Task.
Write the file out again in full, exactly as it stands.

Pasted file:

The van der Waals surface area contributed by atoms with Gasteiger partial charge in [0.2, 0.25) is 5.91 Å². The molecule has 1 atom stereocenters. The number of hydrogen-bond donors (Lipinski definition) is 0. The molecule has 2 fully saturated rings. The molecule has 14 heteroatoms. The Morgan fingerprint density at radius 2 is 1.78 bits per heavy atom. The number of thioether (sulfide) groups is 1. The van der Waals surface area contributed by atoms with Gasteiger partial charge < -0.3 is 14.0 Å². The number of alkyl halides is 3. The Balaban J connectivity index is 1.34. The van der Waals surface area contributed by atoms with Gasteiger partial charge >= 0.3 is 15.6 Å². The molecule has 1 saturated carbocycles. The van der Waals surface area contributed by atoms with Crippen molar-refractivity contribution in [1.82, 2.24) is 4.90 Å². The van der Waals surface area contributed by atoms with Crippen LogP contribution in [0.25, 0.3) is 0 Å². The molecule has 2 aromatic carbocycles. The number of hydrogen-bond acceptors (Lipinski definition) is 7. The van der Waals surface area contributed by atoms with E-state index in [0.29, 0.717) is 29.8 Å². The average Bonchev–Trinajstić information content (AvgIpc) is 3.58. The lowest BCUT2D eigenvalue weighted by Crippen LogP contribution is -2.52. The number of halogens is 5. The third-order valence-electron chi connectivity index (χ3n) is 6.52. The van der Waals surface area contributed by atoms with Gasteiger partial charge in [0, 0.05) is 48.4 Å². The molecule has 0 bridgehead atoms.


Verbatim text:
The van der Waals surface area contributed by atoms with Gasteiger partial charge in [0.2, 0.25) is 5.91 Å². The molecule has 1 atom stereocenters. The number of hydrogen-bond donors (Lipinski definition) is 0. The molecule has 2 fully saturated rings. The molecule has 14 heteroatoms. The Morgan fingerprint density at radius 2 is 1.78 bits per heavy atom. The number of thioether (sulfide) groups is 1. The van der Waals surface area contributed by atoms with Gasteiger partial charge < -0.3 is 14.0 Å². The number of alkyl halides is 3. The Balaban J connectivity index is 1.34. The van der Waals surface area contributed by atoms with Gasteiger partial charge >= 0.3 is 15.6 Å². The molecule has 1 saturated carbocycles. The van der Waals surface area contributed by atoms with Crippen molar-refractivity contribution in [1.82, 2.24) is 4.90 Å². The van der Waals surface area contributed by atoms with Crippen LogP contribution in [0.25, 0.3) is 0 Å². The molecule has 2 aromatic carbocycles. The number of hydrogen-bond acceptors (Lipinski definition) is 7. The van der Waals surface area contributed by atoms with E-state index in [0.29, 0.717) is 29.8 Å². The average Bonchev–Trinajstić information content (AvgIpc) is 3.58. The lowest BCUT2D eigenvalue weighted by Crippen LogP contribution is -2.52. The number of halogens is 5. The third-order valence-electron chi connectivity index (χ3n) is 6.52. The van der Waals surface area contributed by atoms with Gasteiger partial charge in [0, 0.05) is 48.4 Å². The molecule has 0 bridgehead atoms.